On 25/07/2017 10:58 AM, 2:203/2 wrote:
    Isn't the displaying of TV broadcasts what you buy the device for?

    For at least me it isn't. I don't give a shit about what my TV companies provide for me. I don't even have a TV antenna connected to
    any of my three SmartTVs.

    I use my TVs entirely for Netflix, Youtube, my saved files on my NAT and the various other services that are offered to me via my SmartTV
    apps via internet.

    You really should try it if you can, it's really addictive.

    I do not have a "smart" TV and most likely will not obtain one any time soon.

    --

    Regards
    David

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    * Origin: USA - a legend in its own mind. (3:640/305)
  • From Paul Quinn@3:640/384 to David Drummond on Wed Jul 26 20:39:00 2017
    Hi! David,

    In a message to Bjrn Felten you wrote:

    You really should try it if you can, it's really
    addictive.

    I do not have a "smart" TV and most likely will not obtain
    one any time soon.

    I recently saw a cyber warfare show on the Aussie ABC which included a 10 minute segment on "the internet of things", and was glad that I had disconnected our Sony smart TV from the LAN yonks ago. BTW, that is a popular search term on EwwToob.

    Cheers,
    Paul.

    --- Paul's Win98SE VirtualBox
    * Origin: Quinn's Post - Maryborough, Queensland, OZ (3:640/384)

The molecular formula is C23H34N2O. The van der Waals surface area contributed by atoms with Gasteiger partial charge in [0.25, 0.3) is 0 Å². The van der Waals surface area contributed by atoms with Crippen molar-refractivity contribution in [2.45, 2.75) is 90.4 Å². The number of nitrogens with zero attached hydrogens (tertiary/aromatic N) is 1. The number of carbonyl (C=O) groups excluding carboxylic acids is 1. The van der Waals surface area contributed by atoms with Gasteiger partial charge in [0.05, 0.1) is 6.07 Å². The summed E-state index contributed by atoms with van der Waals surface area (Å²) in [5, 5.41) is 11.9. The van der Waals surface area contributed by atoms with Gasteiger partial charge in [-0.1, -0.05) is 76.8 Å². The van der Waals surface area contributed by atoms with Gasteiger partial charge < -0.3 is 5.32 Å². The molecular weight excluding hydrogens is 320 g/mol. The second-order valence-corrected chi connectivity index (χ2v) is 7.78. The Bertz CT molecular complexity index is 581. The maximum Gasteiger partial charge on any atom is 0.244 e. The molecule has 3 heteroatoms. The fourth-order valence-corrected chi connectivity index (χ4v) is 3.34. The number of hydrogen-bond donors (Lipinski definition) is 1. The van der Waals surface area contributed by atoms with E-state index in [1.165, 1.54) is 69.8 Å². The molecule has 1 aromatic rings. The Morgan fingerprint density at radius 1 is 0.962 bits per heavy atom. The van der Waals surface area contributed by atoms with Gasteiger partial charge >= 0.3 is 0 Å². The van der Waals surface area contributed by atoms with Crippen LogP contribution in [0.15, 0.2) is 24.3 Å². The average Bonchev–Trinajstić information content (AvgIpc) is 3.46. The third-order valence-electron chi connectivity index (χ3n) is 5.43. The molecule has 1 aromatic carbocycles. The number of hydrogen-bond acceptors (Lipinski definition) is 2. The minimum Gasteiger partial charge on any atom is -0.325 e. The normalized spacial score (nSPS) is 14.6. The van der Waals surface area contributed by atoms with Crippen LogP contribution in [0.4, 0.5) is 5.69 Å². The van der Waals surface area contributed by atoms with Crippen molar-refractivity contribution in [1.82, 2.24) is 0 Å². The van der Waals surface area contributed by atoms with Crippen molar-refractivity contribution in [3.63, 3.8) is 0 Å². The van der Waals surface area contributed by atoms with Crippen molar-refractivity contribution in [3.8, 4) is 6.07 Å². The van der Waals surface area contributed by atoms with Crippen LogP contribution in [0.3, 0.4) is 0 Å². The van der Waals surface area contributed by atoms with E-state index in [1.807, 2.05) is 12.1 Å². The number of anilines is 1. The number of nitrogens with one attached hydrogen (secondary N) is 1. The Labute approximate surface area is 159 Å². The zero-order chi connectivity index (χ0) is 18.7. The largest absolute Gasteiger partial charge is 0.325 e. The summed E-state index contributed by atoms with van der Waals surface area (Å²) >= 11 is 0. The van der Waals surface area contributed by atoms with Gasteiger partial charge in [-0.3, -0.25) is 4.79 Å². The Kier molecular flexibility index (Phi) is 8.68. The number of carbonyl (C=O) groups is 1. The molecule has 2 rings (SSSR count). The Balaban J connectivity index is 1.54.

• From Michiel van der Vlist@2:280/5555 to Bjrn Felten on Wed Jul 26 12:46:46 2017
    Hello Bjrn,

    On Tuesday July 25 2017 02:58, you wrote to David Drummond:

    I don't even have a TV antenna connected to any of my three SmartTVs.

    Do any of the three do IPv6?


    Cheers, Michiel

    --- GoldED+/W32-MSVC 1.1.5-b20170303
    * Origin: http://www.vlist.org (2:280/5555)
  • From Bjrn Felten@2:203/2 to Paul Quinn on Wed Jul 26 18:48:38 2017
    and was glad that I had disconnected our Sony smart TV from the LAN
    yonks ago.

    LAN as in 192.168.x.x IP numbers all over? Do you expect that an intruder can access all the vital information you have stored in your TV? 8-)



    ..

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  • From Michiel van der Vlist@2:280/5555 to Bjrn Felten on Wed Jul 26 19:50:18 2017
    Hello Bjrn,

    On Wednesday July 26 2017 18:48, you wrote to Paul Quinn:

    and was glad that I had disconnected our Sony smart TV from the
    LAN yonks ago.

    LAN as in 192.168.x.x IP numbers all over? Do you expect that an intruder can access all the vital information you have stored in your
    TV? 8-)

    If your firewall is configured properly an intruder won't get access from outside. But what if the evil is already in? Rumour has it that some of these smart TVs "phone home" at regular intervals...


    Cheers, Michiel

    --- GoldED+/W32-MSVC 1.1.5-b20170303
    * Origin: http://www.vlist.org (2:280/5555)
  • From Paul Quinn@3:640/1384 to Björn Felten on Thu Jul 27 08:14:10 2017
    Hi! Björn,

    On 07/27/2017 02:48 AM, you wrote:

    and was glad that I had disconnected our Sony smart TV from the LAN
    yonks ago.

    LAN as in 192.168.x.x IP numbers all over? Do you expect that an intruder can access all the vital information you have stored in your
    TV? 8-)

    Yes, and other subnets. And, yes, and also how such devices can be used against you. I suggest that you investigate the cyber-warfare/crime implications resulting from an 'internet of things', before you pass judgement on my mere messenger role on this subject.

    Cheers,
    Paul.

    --- Mozilla/5.0 (X11; Linux i686; rv:31.0) Gecko/20100101 Thunderbird/31.4.0
    * Origin: Quinn's Rock vBox - sunny side up on the bookcase (3:640/1384)